From today's UK papers

April 12, 2001

The Guardian
Roger Bilham, of the University of Colorado at Boulder, and Philip England, of Oxford University, have solved the riddle of the Assam earthquake of 1897, the worst in modern history, attributing it to a blind thrust fault that created a type of quake that does not rupture the surface.

Moves to force medical researchers to seek patients' permission for every study will threaten epidemiological research, which relies upon trawling through millions of medical records.

The Independent
A review of the careers service in universities revealed that many undergraduates receive little or no guidance and asked whether new rules will make a difference.

Nine out of ten students sitting some of the subjects in the first exams of the vocational A levels have failed, leaving teachers furious and students demotivated and worried about their future.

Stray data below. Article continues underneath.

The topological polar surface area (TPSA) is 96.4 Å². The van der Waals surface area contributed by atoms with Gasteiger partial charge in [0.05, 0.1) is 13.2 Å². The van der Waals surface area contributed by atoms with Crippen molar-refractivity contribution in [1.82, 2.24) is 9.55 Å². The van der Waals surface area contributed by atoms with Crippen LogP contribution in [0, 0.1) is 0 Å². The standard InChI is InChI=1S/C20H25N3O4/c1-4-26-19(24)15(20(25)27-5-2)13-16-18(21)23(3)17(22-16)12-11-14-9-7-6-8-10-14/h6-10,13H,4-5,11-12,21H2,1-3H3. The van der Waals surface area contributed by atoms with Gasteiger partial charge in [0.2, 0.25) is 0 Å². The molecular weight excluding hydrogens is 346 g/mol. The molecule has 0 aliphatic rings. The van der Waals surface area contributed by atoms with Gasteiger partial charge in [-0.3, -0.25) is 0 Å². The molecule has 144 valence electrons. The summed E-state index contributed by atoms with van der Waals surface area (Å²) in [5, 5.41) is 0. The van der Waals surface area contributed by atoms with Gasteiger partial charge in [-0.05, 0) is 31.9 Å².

Daily Mail
Rowing crews from Oxford and Cambridge have been banned from a prestigious international regatta following claims of rowdy and drunken behaviour.

Daily Telegraph
Charging a mobile telephone battery or powering a laptop computer could soon be achieved by plugging the device into a sweater or pair of trousers made of an electricity-bearing fabric, scientists at the University of Stuttgart believe.

The Times
High-fibre diets, a central tenet of healthy eating for the past 30 years, may do no good, according to Robert Goodlad of the Imperial Cancer Research Fund.

The pain and inconvenience of regular injections could become a thing of the past after a team of scientists at the universities of Strathclyde and Glasgow stumbled on a means of administering some drugs with an inhaler. ( Guardian , Daily Telegraph )

Alberto Incoronato of the University of Naples Federico II and colleagues report that inhabitants of Herculaneum who tried to shelter from the the eruption of Mount Vesuvius in AD79 in boathouses on the beach were killed instantly by a cloud of gas heated to more than 500C. ( Guardian , Daily Telegraph , Times )

The superpowers could use asteroids to attack each other, Nigel Holloway of the United Kingdom Atomic Energy Authority warns. ( Daily Mail , Times )

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